Building on BEERSHEBA: The Future Army
In doing so, the Army is undertaking an ‘intellectual pivot,’ founded upon our operational experiences of the past 15 years, an appreciation of history and analysis of future trends. In executing this intellectual pivot, we are reaching beyond traditional sources of analytical expertise. No matter how intelligent or well informed we are, a variety of views and input is healthy for us as we modernise the Army. We must look to a wider variety of external academic institutions, think tanks and other analytical service providers to identify options and solutions to the challenges of remaining relevant into the future. In looking out to 2025 and beyond, it is likely that ongoing modernisation will be shaped by four emerging challenges.
A revolution in the training and education of the Army (pdf). Recent breakthroughs in understanding how the brain operates, learns and repairs itself, and the related field of how humans learn and adapt, will provide those who invest wisely in human sciences with a significant cognitive edge in the future. This will have implications in the fields of recruiting; leadership training; mid and late career streaming; individual and institutional learning and adaptation, and, potentially in the field of cognitive/neural augmentation. Building and sustaining advantage based on the capabilities of Army’s people – a cognitive edge – is where the Army is most likely to gain a competitive advantage.
A more strategic approach to Army's collective training (pdf). The Army needs to embed the training of the landing force for amphibious capability into its force generation system. This will require better inter-serve collaboration in training and assessing land forces. It will also demand enhancements to inter-service networking, training, education, and simulation. There is also an ongoing requirement to gain efficiencies in the force generation process.
Developing a digital Army (pdf). The digital environment is changing how the world interacts and learns. As the ultimate expression of human interaction and competition, warfare will continue to be influenced profoundly by global digital connectivity. Army must view digitisation beyond the realms of networking and communications. It will impact on the integration of land and joint forces; the training and education of all ranks; the ideas and structures used to train, deploy and fight; and, the interaction between national forces, other agencies and private military and logistic organisations. It will also demand assurance of access to the digital commons, data assurance and integrity and the capacity to fight for a threshold level of access where required.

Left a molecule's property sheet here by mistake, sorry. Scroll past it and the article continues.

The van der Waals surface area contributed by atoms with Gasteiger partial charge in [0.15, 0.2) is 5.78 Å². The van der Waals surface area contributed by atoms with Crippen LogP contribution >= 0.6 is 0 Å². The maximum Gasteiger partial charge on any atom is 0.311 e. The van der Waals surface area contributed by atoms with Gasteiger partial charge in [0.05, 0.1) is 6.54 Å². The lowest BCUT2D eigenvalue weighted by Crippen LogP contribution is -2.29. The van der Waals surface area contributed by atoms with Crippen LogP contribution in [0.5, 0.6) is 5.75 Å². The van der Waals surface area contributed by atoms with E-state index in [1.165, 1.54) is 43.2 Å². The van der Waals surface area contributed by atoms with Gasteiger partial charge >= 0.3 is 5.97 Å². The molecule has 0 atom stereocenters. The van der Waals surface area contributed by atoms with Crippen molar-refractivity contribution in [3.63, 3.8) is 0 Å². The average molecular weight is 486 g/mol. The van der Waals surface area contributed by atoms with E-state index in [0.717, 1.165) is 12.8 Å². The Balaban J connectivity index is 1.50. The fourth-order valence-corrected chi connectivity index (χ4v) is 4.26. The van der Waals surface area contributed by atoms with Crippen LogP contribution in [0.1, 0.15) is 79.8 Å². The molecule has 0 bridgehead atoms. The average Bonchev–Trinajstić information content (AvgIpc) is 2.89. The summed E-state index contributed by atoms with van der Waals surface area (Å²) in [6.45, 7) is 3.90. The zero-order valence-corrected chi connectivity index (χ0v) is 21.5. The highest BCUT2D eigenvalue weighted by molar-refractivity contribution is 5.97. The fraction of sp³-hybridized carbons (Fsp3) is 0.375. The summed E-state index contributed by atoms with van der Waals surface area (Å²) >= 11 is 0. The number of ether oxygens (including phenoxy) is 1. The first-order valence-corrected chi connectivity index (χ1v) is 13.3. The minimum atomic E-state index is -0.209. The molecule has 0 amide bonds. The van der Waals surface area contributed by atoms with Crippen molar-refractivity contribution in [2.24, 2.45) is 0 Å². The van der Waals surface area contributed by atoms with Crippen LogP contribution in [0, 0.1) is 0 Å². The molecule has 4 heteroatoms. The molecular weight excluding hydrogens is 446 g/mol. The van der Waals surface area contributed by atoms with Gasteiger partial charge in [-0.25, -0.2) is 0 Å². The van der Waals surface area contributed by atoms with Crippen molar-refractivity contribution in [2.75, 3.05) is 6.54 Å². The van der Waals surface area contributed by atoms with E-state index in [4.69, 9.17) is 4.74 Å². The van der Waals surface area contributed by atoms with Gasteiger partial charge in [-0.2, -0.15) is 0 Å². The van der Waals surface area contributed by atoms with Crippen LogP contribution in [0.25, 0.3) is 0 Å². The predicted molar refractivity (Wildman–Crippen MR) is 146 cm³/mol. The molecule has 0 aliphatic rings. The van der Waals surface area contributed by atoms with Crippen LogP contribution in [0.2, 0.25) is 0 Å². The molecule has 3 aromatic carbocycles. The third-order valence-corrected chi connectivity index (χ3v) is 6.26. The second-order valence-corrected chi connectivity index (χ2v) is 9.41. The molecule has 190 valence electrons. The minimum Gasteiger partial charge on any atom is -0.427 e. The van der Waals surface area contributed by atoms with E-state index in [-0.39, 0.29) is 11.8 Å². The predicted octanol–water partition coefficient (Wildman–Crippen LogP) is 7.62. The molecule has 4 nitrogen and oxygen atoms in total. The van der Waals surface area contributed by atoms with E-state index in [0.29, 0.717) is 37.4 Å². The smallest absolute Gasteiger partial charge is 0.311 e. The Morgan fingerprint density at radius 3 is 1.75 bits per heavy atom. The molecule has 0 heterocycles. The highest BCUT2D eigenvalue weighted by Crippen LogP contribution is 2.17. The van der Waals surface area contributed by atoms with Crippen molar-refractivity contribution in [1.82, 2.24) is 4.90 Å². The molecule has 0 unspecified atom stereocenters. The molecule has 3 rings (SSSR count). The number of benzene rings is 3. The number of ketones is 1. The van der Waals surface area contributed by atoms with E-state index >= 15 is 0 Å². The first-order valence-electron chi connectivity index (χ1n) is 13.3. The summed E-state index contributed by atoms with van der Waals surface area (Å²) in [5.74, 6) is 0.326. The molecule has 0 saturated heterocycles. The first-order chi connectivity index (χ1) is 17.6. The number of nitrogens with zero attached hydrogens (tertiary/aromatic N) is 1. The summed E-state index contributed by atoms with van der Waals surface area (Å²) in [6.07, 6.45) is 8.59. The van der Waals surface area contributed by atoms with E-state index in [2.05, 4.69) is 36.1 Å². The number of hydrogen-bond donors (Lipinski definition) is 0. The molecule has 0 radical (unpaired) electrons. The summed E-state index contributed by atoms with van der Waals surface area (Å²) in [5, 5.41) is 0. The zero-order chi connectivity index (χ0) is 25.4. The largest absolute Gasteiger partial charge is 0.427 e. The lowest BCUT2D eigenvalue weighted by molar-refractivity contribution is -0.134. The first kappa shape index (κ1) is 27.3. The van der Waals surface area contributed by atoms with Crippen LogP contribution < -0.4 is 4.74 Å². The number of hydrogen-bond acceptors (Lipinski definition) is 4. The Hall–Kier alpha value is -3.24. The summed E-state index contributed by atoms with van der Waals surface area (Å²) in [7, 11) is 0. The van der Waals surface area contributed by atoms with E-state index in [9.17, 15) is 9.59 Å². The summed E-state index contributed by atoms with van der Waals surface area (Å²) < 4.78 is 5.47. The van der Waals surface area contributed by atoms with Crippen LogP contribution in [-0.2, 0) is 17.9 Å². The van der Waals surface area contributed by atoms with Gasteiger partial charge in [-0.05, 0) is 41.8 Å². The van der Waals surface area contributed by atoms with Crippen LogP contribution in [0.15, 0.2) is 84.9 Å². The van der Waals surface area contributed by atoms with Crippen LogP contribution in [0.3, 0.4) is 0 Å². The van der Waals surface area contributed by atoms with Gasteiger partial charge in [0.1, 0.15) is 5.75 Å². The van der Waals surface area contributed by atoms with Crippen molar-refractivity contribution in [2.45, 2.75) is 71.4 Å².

Becoming a truly joint Army (pdf). Army will need to develop updated command and control, operating and logistics concepts to enable the full exploitation of the range of Army and joint enabler capabilities. The capability of the deployable land force must be enhanced through digital networking to coordinate the employment of fire support, intelligence and surveillance capabilities. The changes are not a function of changes to Army’s digital hardware; they will derive from how Army thinks about its operations and structures within a joint force. This will be a key to increasing the strategic utility and tactical effectiveness of land forces.
The discussion papers in this section provide Army’s initial hypothesis on what we believe the key challenges will be in designing the Army for 2025 and beyond. Comment is sought on two specific aspects: 1. Are there other challenges Army needs to address in designing the future force? and, 2. If these four areas are the key challenges, have we appropriately bounded the problem?
In addition to these initial four discussion papers Army has also drafted a second series of papers that consider a range of future capability issues. These papers outline how the Army seeks to deliver future capability through its modernisation program and future options to the Australian government and its people. The papers include overviews on the Soldier Combat and Land Combat Systems, the Land Intelligence, Surveillance and Reconnaissance Framework, the Joint Land Digital Network, Joint Land Engagement, the Land Force within the Joint Amphibious Capability and Special Operations. The final three papers outline how Army will support, generate, train and sustain the joint land force.
Those wishing to comment are encouraged to read also the Army Aide Memoire and the Modernisation Update. These companion pieces provide a baseline of information on the Australian Army and its future aspirations. In openly discussing the types of challenges described here, the Army seeks to execute its intellectual pivot so that it can constantly adapt to meet future challenges. We welcome informed comment and input.
To provide comment on these papers, please email dflw.publications [at] defence.gov.au. These papers will also be the subject of Land Power Forum blog posts which you can subscribe to at http://www.army.gov.au/Our-future/Blog/Subscribe